4th Annual Poetry Contest

It is that time of year again. I find it hard to be­lieve that this is the 4th year that I’ve had a writ­ing con­test. The first three years were haiku con­tests, this year I’m broad­en­ing it in form and be­ing a bit more spe­cif­ic in re­gard to con­tent. I hope you like the prize. April is National Poetry Month and my hum­ble con­test lasts the thir­ty days. Details past the jump.


Don Eulert’s book Field: A Haiku Circle presents an ad­mirable re­quire­ment for this lit­tle con­test of mine; name­ly:

…haiku should sim­ply arise out of a gen­uine­ly felt mo­ment, and…“be the start­ing-points for trains of thoughts and emo­tions.” … A short po­em like haiku needs jux­ta­po­si­tion. A haiku that might be­come a “start­ing-place for trains of thought and emo­tion” be­gins with a non-di­dac­tic Zen at­ten­tion. Then maybe a cou­ple of things come in­to aware­ness si­mul­ta­ne­ous­ly, with a lit­tle sur­prise. … More a way of be­ing in the world than a way of writ­ing, haiku sup­pos­ed­ly see with­out ego. … But Robert Haas notes that even Basho takes us in­to “the deep­er mys­ter­ies” through what Haas calls “the scent of a par­tic­u­lar hu­man life.”

But as I’ve al­ready said, this is a bit broad­er than a haiku con­test. Any kind of po­et­ry is ac­cept­able, but what I’d like you to do is to strive to teach with­out teach­ing, show with­out telling and be with­out be­ing self-con­scious. The po­em doesn’t have to be those things, but I’d ap­pre­ci­ate it if you tried writ­ing in that sort of mind­set. If you reread this you might re­al­ize that there aren’t re­al­ly any re­quire­ments. Don’t wor­ry about your writ­ing skill. Each po­em is an equal­ly won­der­ful gift in my eyes.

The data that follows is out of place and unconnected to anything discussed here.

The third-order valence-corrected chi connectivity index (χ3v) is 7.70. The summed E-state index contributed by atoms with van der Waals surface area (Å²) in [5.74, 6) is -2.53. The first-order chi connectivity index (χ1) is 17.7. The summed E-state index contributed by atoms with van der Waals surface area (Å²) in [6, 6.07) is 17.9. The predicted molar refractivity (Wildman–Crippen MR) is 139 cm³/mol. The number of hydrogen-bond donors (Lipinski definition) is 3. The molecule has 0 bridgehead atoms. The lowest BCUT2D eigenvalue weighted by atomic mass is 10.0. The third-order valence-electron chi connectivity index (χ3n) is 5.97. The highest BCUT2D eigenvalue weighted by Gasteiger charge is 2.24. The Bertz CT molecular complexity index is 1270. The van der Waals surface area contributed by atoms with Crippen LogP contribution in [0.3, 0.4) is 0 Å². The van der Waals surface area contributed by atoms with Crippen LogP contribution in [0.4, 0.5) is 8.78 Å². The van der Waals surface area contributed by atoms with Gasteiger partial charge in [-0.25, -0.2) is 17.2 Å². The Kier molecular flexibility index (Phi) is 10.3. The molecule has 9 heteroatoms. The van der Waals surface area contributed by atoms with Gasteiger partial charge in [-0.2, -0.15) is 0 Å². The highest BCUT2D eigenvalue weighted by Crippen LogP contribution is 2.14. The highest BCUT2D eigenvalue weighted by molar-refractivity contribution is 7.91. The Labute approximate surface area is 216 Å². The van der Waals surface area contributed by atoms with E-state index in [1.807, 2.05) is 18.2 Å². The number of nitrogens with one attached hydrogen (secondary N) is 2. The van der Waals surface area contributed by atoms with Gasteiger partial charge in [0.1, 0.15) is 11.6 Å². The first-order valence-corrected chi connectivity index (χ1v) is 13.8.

Poems should be e-mailed to poems@​organicmechanic.​org no lat­er than April 30th. Anything re­ceived in May isn’t el­i­gi­ble to win a prize.

Rules and Disclaimer:

1. Don’t pla­gia­rize. I’ll find out. I’m good like that.
2. I will post your po­em here, you will still re­tain the copy­right to your work, I’m just re­pro­duc­ing it for everyone’s en­joy­ment.
3. I’m the sole judge. Ooh, Scary.
4. I’m not mak­ing any mon­ey off this con­test, or your po­et­ry.
5. Anything else I for­got goes here.


Four folks will get prizes. Only the grand prize is ex­cep­tion­al. The rest are sort of lame.

Mega-Jumbo-Super-Happy-Joy-Sauerkraut Grand Prize:

• A copy of Don Eulert’s Field: A Haiku Circle. Only 1,000 copies were print­ed, so this is a rare treat and quite hard to get ahold of.

Field: A Haiku Circle is the ti­tle of Don Eulert’s col­lec­tion of prize-win­ning haiku for bed­side read­ing, med­i­ta­tion, and hol­i­day gift­ing. Field is the re­sult of one year in which Dr. Eulert wrote a haiku each day as a method of con­tem­pla­tive prac­tice. Dr. Eulert has pro­mul­gat­ed Zen and Haiku in teach­ing at Columbia University, Reed College, the C.G. Jung Institute-Zurich, and at Alliant’s San Diego cam­pus, where he has been a pro­fes­sor of cul­tur­al psy­chol­o­gy for over 20 years. In 1963, Dr. Eulert co-found­ed American Haiku, the first jour­nal in English de­vot­ed to Zen po­ems in the Japanese tra­di­tion. That pub­li­ca­tion led to flour­ish­ing haiku so­ci­eties and pub­li­ca­tion of haiku in nu­mer­ous lan­guages. Published by AHA Books, Gualala, CA.

• A per­son­al­ized mix CD.

ROFLMAO-Indigo-Kielbasa-Opium-Heavenly-Three-People-Tied-For-First-Runner-Up First Runners Up Prize:

• A per­son­al­ized mix CD.

Any ques­tions? Shoot me an email.

3 thoughts on “4th Annual Poetry Contest

  1. Gee has it al­ready been a year?
    I’ve been so busy this last year — my po­et­ry has been put on the back burn­er…
    Look for­ward to read­ing all the en­tries.

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